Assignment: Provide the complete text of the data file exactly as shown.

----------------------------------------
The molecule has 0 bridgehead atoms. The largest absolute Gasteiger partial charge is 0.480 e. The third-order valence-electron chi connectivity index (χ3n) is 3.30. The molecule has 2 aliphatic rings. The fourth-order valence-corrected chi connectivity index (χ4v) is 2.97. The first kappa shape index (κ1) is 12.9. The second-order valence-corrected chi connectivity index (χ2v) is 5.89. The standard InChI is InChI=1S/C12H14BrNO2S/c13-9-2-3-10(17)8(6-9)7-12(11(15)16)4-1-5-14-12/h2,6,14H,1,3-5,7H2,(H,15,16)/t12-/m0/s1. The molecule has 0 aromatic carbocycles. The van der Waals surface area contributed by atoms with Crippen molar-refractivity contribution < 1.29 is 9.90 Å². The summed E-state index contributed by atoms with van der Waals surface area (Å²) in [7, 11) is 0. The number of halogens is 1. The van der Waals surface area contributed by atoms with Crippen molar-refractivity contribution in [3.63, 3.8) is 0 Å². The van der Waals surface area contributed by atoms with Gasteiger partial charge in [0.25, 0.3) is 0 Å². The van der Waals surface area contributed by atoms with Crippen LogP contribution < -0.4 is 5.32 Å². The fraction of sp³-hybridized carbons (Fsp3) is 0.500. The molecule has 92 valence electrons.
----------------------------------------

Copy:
The molecule has 0 bridgehead atoms. The largest absolute Gasteiger partial charge is 0.480 e. The third-order valence-electron chi connectivity index (χ3n) is 3.30. The molecule has 2 aliphatic rings. The fourth-order valence-corrected chi connectivity index (χ4v) is 2.97. The first kappa shape index (κ1) is 12.9. The second-order valence-corrected chi connectivity index (χ2v) is 5.89. The standard InChI is InChI=1S/C12H14BrNO2S/c13-9-2-3-10(17)8(6-9)7-12(11(15)16)4-1-5-14-12/h2,6,14H,1,3-5,7H2,(H,15,16)/t12-/m0/s1. The molecule has 0 aromatic carbocycles. The van der Waals surface area contributed by atoms with Crippen molar-refractivity contribution < 1.29 is 9.90 Å². The summed E-state index contributed by atoms with van der Waals surface area (Å²) in [7, 11) is 0. The number of halogens is 1. The van der Waals surface area contributed by atoms with Crippen molar-refractivity contribution in [3.63, 3.8) is 0 Å². The van der Waals surface area contributed by atoms with Gasteiger partial charge in [0.25, 0.3) is 0 Å². The van der Waals surface area contributed by atoms with Crippen LogP contribution < -0.4 is 5.32 Å². The fraction of sp³-hybridized carbons (Fsp3) is 0.500. The molecule has 92 valence electrons.